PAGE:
Marital versus Separate Property in Virginia Divorces
In Virginia, marital property is subject to equitable distribution. Separate property is not. Marital property is defined as all property acquired during the marriage up until the date of separation. Separate property is property that was acquired prior to the marriage and continues to be maintained as separate or property that is acquired during the marriage from a third party such as an inheritance or a gift.
If separate property is commingled with marital property, then it may lose its character. To the extent that separate property can be clearly traced, then the party who had the separate property may be able to retrieve the value of said property. However, the burden is on that party to show a clear tracing trail.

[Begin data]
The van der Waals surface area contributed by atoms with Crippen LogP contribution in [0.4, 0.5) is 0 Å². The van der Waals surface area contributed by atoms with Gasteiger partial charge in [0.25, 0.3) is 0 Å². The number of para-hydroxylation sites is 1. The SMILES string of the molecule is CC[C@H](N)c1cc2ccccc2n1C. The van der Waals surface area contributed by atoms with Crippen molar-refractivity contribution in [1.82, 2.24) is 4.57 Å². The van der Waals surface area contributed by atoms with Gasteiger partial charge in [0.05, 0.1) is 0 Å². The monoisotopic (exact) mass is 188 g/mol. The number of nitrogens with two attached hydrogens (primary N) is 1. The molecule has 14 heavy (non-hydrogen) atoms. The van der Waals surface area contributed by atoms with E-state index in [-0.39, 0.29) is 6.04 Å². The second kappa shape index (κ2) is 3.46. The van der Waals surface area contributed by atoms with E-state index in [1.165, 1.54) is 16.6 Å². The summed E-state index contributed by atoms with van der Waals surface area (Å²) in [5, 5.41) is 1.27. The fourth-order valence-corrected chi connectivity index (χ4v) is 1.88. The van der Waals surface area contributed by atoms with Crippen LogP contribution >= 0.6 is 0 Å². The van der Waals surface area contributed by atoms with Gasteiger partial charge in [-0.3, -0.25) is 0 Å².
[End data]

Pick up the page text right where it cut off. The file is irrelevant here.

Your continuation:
A significant amount of attorney time, forensic accountant time, paralegal time and costs are incurred in sorting out what properties are marital and what properties are separate.
Prior to a marriage, it is important to have clear records as to what you bring into the marriage. It also advisable in many situations to do a premarital agreement clarifying that these properties will remain the individual property of that particular party.
During the marriage it is important to maintain the separate character of property showing that it is not commingled and transmuted into marital property. Keeping a proper paper trail is very important.